Freedom with Type 1 Diabetes
Khadija Stewart-Brown accepted daily insulin injections and finger-prick tests as part of normal life, but then she reached her teens. “I saw the difference between me and my peers and it got annoying,” she says.
Khadija has always had to manage her blood sugar. At just four months of age she had 95% of her pancreas removed to combat an overproduction of insulin, which was causing her blood sugar levels to drop too low. With persisting low glucose levels, Khadija had a feeding tube up until the age of nine, after which she was diagnosed with type 1 diabetes and put on insulin.
As a result, management of her blood sugar became a part of Khadija’s daily life. But in her teenage years, she started to see the freedom experienced by her peers. “They could eat and drink what they wanted and I had to be under a stricter regimen. If I had something sugary, I had to check my blood sugar about an hour afterwards to ensure I was stable,” Khadija tells This Is MedTech.
When, at the age of 16, Khadija had to add lunchtime insulin injections into her routine she needed a different way forward. “I always had to do my insulin injections at home in the morning and evening, but now I had to do an injection at school,” Khadija recalls. This was when she started using an insulin pump.
“The pump just attaches to my stomach or my arm,” Khadija explains. “I check my blood sugar before I eat and I use the remote control to enter the amount of carbohydrates I am eating. The pump then gives me the insulin, doing all the calculations for me. It also gives me background (basal) insulin, 24 hours a day.”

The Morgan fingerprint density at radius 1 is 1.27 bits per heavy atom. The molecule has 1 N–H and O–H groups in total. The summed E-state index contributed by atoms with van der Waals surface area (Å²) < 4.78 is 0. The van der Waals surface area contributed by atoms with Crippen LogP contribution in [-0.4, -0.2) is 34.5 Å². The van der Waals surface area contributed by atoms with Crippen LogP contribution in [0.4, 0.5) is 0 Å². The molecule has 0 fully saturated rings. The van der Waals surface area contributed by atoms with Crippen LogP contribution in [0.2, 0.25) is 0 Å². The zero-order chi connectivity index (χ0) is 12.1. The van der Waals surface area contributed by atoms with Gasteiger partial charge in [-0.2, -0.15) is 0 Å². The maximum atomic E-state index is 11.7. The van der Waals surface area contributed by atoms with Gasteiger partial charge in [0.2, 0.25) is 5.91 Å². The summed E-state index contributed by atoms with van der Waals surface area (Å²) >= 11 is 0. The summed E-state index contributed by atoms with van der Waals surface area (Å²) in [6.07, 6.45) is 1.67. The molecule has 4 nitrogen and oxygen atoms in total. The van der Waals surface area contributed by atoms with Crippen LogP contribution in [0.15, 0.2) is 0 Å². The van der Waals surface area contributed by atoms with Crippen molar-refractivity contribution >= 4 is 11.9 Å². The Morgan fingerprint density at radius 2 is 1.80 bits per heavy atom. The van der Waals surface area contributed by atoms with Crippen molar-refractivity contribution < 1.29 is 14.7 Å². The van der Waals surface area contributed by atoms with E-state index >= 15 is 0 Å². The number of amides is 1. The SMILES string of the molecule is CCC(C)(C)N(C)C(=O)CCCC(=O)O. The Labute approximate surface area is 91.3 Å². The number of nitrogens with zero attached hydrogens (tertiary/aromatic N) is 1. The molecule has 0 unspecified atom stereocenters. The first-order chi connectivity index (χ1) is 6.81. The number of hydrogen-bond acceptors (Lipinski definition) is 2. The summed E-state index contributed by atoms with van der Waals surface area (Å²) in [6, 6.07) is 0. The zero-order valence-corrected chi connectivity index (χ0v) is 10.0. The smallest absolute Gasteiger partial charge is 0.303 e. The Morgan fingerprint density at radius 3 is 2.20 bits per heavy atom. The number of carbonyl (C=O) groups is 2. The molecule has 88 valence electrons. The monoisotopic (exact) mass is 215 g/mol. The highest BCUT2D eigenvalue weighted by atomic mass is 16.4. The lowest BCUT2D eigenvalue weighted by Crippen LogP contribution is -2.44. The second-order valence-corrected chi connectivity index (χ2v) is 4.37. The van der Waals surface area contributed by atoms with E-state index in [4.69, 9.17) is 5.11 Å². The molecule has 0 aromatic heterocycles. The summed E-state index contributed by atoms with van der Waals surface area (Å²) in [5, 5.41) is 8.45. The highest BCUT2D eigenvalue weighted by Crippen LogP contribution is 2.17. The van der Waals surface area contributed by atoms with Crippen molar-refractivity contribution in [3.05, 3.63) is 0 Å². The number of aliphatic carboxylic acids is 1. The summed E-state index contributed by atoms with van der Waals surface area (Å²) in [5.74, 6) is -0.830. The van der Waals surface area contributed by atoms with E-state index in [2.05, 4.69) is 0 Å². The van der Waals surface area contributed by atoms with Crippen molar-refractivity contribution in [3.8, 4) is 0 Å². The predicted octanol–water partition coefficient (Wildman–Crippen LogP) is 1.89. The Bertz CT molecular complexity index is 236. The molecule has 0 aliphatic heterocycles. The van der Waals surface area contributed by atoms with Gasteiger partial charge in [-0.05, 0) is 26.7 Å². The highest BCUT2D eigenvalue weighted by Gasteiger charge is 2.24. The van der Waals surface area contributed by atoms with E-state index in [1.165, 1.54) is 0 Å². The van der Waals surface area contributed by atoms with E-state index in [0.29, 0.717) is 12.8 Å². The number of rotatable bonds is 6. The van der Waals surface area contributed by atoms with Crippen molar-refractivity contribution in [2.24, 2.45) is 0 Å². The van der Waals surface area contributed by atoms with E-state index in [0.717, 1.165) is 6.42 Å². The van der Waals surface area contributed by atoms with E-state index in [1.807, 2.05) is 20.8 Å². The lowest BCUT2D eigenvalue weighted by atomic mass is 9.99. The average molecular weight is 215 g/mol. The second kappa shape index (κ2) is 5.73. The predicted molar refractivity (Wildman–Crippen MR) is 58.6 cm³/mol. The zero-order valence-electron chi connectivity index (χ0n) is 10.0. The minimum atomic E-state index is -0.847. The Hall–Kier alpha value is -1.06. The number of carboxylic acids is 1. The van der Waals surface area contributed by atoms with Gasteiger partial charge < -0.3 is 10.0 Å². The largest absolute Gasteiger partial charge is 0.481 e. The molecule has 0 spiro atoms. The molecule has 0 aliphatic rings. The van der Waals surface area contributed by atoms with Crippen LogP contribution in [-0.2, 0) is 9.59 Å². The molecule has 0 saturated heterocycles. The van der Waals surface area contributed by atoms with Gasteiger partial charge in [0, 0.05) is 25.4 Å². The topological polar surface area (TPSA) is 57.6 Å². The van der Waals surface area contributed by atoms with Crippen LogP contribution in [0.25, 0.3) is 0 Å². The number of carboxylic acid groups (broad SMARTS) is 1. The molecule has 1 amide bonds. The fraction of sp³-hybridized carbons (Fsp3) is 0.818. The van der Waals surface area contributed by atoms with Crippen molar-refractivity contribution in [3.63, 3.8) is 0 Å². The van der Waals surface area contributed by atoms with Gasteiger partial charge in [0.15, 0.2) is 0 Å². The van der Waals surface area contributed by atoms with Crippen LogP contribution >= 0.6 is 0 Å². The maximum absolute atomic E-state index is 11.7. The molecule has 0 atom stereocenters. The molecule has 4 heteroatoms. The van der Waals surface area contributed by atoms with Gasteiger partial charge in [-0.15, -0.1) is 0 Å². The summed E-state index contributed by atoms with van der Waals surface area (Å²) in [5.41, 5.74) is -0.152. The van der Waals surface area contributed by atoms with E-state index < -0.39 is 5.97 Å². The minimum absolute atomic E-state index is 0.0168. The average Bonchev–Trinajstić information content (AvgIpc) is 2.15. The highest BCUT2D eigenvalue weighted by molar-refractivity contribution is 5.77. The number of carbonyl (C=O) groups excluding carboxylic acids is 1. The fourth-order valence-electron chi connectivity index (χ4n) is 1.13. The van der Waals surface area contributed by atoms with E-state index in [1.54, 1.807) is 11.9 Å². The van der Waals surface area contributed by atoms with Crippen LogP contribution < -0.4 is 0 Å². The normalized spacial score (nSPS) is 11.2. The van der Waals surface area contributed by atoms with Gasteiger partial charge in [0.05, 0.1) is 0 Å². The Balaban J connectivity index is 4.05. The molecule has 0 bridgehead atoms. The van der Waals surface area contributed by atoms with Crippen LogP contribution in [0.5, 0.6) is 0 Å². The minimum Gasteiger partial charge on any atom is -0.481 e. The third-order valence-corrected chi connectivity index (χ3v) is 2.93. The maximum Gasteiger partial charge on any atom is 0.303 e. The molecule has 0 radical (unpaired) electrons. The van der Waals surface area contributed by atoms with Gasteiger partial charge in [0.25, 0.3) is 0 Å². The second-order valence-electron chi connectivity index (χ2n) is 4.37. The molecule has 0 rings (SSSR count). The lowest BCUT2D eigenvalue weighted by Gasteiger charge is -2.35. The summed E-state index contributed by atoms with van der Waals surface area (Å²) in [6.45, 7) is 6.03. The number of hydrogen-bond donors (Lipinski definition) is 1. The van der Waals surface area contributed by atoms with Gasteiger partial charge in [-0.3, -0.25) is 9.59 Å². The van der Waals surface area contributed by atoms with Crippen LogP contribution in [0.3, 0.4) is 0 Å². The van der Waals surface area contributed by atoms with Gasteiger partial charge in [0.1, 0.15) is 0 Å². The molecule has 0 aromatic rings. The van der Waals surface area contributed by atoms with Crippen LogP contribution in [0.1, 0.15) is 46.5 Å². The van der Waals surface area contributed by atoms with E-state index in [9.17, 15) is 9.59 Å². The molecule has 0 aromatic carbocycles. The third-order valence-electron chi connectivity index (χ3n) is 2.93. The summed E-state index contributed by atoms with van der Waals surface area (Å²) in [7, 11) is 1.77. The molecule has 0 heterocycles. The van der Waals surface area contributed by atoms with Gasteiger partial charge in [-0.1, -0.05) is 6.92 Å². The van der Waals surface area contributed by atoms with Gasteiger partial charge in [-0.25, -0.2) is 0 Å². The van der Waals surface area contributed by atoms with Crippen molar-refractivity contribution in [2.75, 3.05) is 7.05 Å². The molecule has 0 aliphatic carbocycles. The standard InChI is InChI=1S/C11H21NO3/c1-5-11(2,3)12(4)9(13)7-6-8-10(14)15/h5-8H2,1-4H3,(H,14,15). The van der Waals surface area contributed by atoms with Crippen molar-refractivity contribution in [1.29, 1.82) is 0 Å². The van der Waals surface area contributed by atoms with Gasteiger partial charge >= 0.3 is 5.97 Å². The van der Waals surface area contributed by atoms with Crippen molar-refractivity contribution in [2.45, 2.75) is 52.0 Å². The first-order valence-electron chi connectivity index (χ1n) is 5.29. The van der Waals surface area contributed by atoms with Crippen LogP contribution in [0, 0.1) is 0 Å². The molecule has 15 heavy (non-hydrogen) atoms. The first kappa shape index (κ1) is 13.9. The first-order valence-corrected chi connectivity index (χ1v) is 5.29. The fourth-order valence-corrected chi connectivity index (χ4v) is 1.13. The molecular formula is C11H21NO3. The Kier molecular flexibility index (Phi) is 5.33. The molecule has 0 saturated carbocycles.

Recently, Khadija moved onto a waterproof, wireless pump, giving her an even more freedom. This, along with a ‘flash glucose monitoring system’ gives Khadija an easier way to manage her diabetes. “The small glucose sensor goes on my arm. It tells me when I go high or low, and I have an app on my phone, so I can check my blood sugar whenever I need to,” she explains.
With a way to manage her diabetes that fit with her lifestyle, Khadija continued her schooling, going on to university to study law, taking her master’s degree and starting a new career. Having received valuable support from social media forums, such as that of Diabetes UK, and other support groups, Khadija also launched her own blog and began to share her experience with diabetes.
“Over the last year I have connected with a lot of people my age who understand what I am going through and have tips that I wouldn’t get from health professionals. My mum, who’s a nurse, always says that we are experts in our own condition,” Khadija continues.
She is also keen to take advantage of new medical technologies to continue her full life. “I know there are other technologies out there that are perhaps even more beneficial,” Khadija says.